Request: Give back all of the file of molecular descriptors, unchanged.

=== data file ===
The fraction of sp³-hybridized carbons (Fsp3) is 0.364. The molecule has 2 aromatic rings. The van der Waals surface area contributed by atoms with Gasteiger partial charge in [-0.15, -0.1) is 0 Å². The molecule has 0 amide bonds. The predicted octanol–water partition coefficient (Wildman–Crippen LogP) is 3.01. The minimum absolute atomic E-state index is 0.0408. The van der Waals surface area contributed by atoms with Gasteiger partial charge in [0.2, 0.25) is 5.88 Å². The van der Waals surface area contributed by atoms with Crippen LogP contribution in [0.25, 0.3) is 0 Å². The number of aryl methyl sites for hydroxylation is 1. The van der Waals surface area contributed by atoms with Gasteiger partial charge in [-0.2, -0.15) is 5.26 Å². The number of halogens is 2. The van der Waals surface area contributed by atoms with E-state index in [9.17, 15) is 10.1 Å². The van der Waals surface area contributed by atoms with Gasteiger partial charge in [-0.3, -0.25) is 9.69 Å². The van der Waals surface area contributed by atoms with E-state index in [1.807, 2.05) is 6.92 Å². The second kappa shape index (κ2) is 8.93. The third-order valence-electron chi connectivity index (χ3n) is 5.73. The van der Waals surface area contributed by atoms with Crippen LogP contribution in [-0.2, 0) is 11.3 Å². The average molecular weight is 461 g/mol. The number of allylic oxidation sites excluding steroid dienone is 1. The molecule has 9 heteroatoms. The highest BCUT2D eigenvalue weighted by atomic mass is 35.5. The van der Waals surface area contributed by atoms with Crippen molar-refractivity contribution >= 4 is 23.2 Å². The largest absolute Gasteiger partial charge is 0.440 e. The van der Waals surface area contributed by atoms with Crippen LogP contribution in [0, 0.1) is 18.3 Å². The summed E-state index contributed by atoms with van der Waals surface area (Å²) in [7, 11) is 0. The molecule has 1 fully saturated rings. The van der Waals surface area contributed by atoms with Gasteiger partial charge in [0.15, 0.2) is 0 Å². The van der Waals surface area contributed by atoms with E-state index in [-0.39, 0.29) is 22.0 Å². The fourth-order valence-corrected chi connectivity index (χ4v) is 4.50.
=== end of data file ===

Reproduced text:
The fraction of sp³-hybridized carbons (Fsp3) is 0.364. The molecule has 2 aromatic rings. The van der Waals surface area contributed by atoms with Gasteiger partial charge in [-0.15, -0.1) is 0 Å². The molecule has 0 amide bonds. The predicted octanol–water partition coefficient (Wildman–Crippen LogP) is 3.01. The minimum absolute atomic E-state index is 0.0408. The van der Waals surface area contributed by atoms with Gasteiger partial charge in [0.2, 0.25) is 5.88 Å². The van der Waals surface area contributed by atoms with Crippen LogP contribution in [0.25, 0.3) is 0 Å². The number of aryl methyl sites for hydroxylation is 1. The van der Waals surface area contributed by atoms with Gasteiger partial charge in [-0.2, -0.15) is 5.26 Å². The number of halogens is 2. The van der Waals surface area contributed by atoms with E-state index in [9.17, 15) is 10.1 Å². The van der Waals surface area contributed by atoms with Gasteiger partial charge in [-0.3, -0.25) is 9.69 Å². The van der Waals surface area contributed by atoms with E-state index in [1.807, 2.05) is 6.92 Å². The second kappa shape index (κ2) is 8.93. The third-order valence-electron chi connectivity index (χ3n) is 5.73. The van der Waals surface area contributed by atoms with Crippen LogP contribution in [-0.2, 0) is 11.3 Å². The average molecular weight is 461 g/mol. The number of allylic oxidation sites excluding steroid dienone is 1. The molecule has 9 heteroatoms. The highest BCUT2D eigenvalue weighted by atomic mass is 35.5. The van der Waals surface area contributed by atoms with Crippen molar-refractivity contribution >= 4 is 23.2 Å². The largest absolute Gasteiger partial charge is 0.440 e. The van der Waals surface area contributed by atoms with Crippen LogP contribution in [0, 0.1) is 18.3 Å². The summed E-state index contributed by atoms with van der Waals surface area (Å²) in [7, 11) is 0. The molecule has 1 fully saturated rings. The van der Waals surface area contributed by atoms with Gasteiger partial charge in [0.15, 0.2) is 0 Å². The van der Waals surface area contributed by atoms with E-state index in [-0.39, 0.29) is 22.0 Å². The fourth-order valence-corrected chi connectivity index (χ4v) is 4.50.